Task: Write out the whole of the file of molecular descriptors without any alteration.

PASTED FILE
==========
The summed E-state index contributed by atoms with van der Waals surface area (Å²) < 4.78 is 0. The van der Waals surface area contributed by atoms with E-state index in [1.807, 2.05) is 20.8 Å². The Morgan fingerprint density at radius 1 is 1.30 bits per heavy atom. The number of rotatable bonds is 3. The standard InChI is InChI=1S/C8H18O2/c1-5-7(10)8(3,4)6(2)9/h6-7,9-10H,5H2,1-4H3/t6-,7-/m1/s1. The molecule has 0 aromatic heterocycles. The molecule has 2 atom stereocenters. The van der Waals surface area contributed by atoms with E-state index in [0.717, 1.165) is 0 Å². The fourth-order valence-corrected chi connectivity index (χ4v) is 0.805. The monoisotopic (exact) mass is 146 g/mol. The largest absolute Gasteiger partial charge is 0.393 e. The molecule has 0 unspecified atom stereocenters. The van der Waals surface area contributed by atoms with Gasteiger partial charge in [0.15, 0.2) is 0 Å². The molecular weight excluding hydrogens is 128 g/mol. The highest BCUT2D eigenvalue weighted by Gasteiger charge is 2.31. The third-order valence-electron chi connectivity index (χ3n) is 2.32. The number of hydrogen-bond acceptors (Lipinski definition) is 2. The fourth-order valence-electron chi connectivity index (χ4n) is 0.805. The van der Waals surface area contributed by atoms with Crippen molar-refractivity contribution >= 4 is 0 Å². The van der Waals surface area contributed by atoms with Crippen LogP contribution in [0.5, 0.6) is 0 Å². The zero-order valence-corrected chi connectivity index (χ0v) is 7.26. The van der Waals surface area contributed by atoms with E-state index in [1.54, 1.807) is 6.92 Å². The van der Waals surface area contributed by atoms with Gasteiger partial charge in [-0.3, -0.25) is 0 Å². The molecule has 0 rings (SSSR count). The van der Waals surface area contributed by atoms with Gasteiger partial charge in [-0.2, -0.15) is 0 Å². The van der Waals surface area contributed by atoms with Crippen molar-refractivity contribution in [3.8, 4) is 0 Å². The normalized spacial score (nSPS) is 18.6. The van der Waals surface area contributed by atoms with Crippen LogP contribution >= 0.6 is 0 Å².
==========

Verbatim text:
The summed E-state index contributed by atoms with van der Waals surface area (Å²) < 4.78 is 0. The van der Waals surface area contributed by atoms with E-state index in [1.807, 2.05) is 20.8 Å². The Morgan fingerprint density at radius 1 is 1.30 bits per heavy atom. The number of rotatable bonds is 3. The standard InChI is InChI=1S/C8H18O2/c1-5-7(10)8(3,4)6(2)9/h6-7,9-10H,5H2,1-4H3/t6-,7-/m1/s1. The molecule has 0 aromatic heterocycles. The molecule has 2 atom stereocenters. The van der Waals surface area contributed by atoms with E-state index in [0.717, 1.165) is 0 Å². The fourth-order valence-corrected chi connectivity index (χ4v) is 0.805. The monoisotopic (exact) mass is 146 g/mol. The largest absolute Gasteiger partial charge is 0.393 e. The molecule has 0 unspecified atom stereocenters. The van der Waals surface area contributed by atoms with Gasteiger partial charge in [0.15, 0.2) is 0 Å². The molecular weight excluding hydrogens is 128 g/mol. The highest BCUT2D eigenvalue weighted by Gasteiger charge is 2.31. The third-order valence-electron chi connectivity index (χ3n) is 2.32. The number of hydrogen-bond acceptors (Lipinski definition) is 2. The fourth-order valence-electron chi connectivity index (χ4n) is 0.805. The van der Waals surface area contributed by atoms with Crippen molar-refractivity contribution >= 4 is 0 Å². The van der Waals surface area contributed by atoms with Crippen LogP contribution in [0.5, 0.6) is 0 Å². The zero-order valence-corrected chi connectivity index (χ0v) is 7.26. The van der Waals surface area contributed by atoms with E-state index in [1.54, 1.807) is 6.92 Å². The van der Waals surface area contributed by atoms with Gasteiger partial charge in [-0.3, -0.25) is 0 Å². The molecule has 0 rings (SSSR count). The van der Waals surface area contributed by atoms with Gasteiger partial charge in [-0.2, -0.15) is 0 Å². The van der Waals surface area contributed by atoms with Crippen molar-refractivity contribution in [3.8, 4) is 0 Å². The normalized spacial score (nSPS) is 18.6. The van der Waals surface area contributed by atoms with Crippen LogP contribution >= 0.6 is 0 Å².